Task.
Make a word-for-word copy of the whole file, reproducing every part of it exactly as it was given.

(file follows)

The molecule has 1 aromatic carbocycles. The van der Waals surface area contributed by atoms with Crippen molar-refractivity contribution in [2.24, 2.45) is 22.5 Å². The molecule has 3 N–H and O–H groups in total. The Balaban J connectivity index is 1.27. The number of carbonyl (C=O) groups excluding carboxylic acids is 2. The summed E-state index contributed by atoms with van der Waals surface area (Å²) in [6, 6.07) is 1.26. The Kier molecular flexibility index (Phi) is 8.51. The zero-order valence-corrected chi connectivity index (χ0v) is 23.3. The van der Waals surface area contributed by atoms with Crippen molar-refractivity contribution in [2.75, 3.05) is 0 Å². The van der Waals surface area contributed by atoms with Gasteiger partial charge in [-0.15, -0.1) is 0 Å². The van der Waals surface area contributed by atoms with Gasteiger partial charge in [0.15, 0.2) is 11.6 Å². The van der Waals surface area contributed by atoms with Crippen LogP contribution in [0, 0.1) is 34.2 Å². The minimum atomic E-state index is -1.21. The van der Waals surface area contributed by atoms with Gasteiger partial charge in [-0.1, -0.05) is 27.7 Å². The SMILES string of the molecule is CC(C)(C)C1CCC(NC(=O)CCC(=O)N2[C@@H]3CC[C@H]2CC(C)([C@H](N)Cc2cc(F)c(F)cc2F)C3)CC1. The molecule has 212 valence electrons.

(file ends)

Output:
The molecule has 1 aromatic carbocycles. The van der Waals surface area contributed by atoms with Crippen molar-refractivity contribution in [2.24, 2.45) is 22.5 Å². The molecule has 3 N–H and O–H groups in total. The Balaban J connectivity index is 1.27. The number of carbonyl (C=O) groups excluding carboxylic acids is 2. The summed E-state index contributed by atoms with van der Waals surface area (Å²) in [6, 6.07) is 1.26. The Kier molecular flexibility index (Phi) is 8.51. The zero-order valence-corrected chi connectivity index (χ0v) is 23.3. The van der Waals surface area contributed by atoms with Crippen molar-refractivity contribution in [2.75, 3.05) is 0 Å². The van der Waals surface area contributed by atoms with Gasteiger partial charge in [-0.15, -0.1) is 0 Å². The van der Waals surface area contributed by atoms with Gasteiger partial charge in [0.15, 0.2) is 11.6 Å². The van der Waals surface area contributed by atoms with Crippen LogP contribution in [0, 0.1) is 34.2 Å². The minimum atomic E-state index is -1.21. The van der Waals surface area contributed by atoms with Gasteiger partial charge in [-0.1, -0.05) is 27.7 Å². The SMILES string of the molecule is CC(C)(C)C1CCC(NC(=O)CCC(=O)N2[C@@H]3CC[C@H]2CC(C)([C@H](N)Cc2cc(F)c(F)cc2F)C3)CC1. The molecule has 212 valence electrons.